Test Corrections

Thread Starter

super70elco

Joined Oct 30, 2006
8
I took a test the other day and got a couple simple mistakes wrong but I cant seem to find the real answers on the web so I come here PLEADING to find some help....! I know these might be dumb questions but I cant find the answers to them any where.
1. What component is used for regulation in a power supply?
2. What does VCT mean in terms of power supplys?
3. When you have a cap tied to ground what is the purpose of that?

Please any help would be GREAT....! Thank you!
 

Papabravo

Joined Feb 24, 2006
13,560
1) The wiseacre answer is a voltage regulator. Another possible answer might be a zener diode.
2) VCT is an abbreviation for Volts Center Tapped. It refers to the configuration of a secondary output on a transformer. The center tap is a terminal on a transformer winding that is in the center of the winding. In a given application it may be used or unused.
3) A capacitor to ground provides a low impedance path for high frequency noise. It also removes ripple, or filters, the output from a halfwave, fullwave, or bridge rectifier.
 

JoeJester

Joined Apr 26, 2005
4,259
Forty years ago, one used a bleeder resistor to improve regulation, but somehow I don't think contemporary electronic designers would use such an inefficient method.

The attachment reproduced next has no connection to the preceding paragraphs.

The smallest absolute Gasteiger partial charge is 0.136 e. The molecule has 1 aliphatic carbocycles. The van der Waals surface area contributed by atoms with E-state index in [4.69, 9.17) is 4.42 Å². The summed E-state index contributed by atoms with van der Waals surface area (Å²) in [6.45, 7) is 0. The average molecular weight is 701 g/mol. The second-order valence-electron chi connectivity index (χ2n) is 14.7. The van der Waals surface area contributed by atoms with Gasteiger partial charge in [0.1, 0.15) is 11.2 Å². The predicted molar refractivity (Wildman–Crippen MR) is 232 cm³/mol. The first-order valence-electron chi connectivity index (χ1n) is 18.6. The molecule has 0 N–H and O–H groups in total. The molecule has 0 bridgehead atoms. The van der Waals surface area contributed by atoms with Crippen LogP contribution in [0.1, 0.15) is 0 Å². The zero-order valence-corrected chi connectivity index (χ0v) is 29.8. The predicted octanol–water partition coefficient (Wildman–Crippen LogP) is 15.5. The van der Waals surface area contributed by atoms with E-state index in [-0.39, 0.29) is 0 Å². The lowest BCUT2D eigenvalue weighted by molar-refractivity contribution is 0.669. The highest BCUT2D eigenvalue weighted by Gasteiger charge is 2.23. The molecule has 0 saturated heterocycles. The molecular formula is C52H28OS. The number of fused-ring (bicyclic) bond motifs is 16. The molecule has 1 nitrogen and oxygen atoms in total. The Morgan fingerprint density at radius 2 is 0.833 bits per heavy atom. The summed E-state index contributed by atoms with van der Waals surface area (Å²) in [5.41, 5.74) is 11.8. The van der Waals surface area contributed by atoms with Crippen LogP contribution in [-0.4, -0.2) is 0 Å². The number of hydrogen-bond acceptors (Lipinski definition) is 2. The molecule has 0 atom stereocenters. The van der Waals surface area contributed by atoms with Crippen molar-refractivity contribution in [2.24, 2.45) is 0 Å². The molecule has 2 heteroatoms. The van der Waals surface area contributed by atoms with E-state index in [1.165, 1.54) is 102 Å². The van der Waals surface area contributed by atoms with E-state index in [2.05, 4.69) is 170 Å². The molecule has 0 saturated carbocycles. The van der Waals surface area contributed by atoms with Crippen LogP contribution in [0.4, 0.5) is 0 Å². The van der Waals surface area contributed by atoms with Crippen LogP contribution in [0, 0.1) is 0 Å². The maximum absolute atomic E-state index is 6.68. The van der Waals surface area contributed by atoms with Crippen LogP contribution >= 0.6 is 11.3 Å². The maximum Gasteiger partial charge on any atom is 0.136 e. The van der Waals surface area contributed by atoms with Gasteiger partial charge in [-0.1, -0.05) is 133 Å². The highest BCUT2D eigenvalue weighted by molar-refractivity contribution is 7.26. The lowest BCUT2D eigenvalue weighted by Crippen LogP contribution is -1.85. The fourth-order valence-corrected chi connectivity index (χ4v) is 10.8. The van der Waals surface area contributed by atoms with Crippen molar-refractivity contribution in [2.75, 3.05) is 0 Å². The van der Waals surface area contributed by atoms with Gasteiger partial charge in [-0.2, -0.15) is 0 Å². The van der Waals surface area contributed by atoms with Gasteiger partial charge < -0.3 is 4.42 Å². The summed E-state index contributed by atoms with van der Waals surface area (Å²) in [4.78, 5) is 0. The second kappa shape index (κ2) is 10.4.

Papabravo

Joined Feb 24, 2006
13,560
Forty years ago, one used a bleeder resistor to improve regulation, but somehow I don't think contemporary electronic designers would use such an inefficient method.
And here I thought they were a safety feature to discharge large filter capacitors when the AC gets turned off. Nobody told me about improving regulation - frown!
 

JoeJester

Joined Apr 26, 2005
4,259
Yeah ... I always thought they were for safety too .... but that was one of those questions that typically caught people off guard. :)

Design an old type power supply ... FWR ... pi filter ... and then place a 100 ohm bleeder. Look at the regulation for a changing load, say 1k and above ...

I hated that question ... probably the primary reason it stuck with me after these many years ... :)
 
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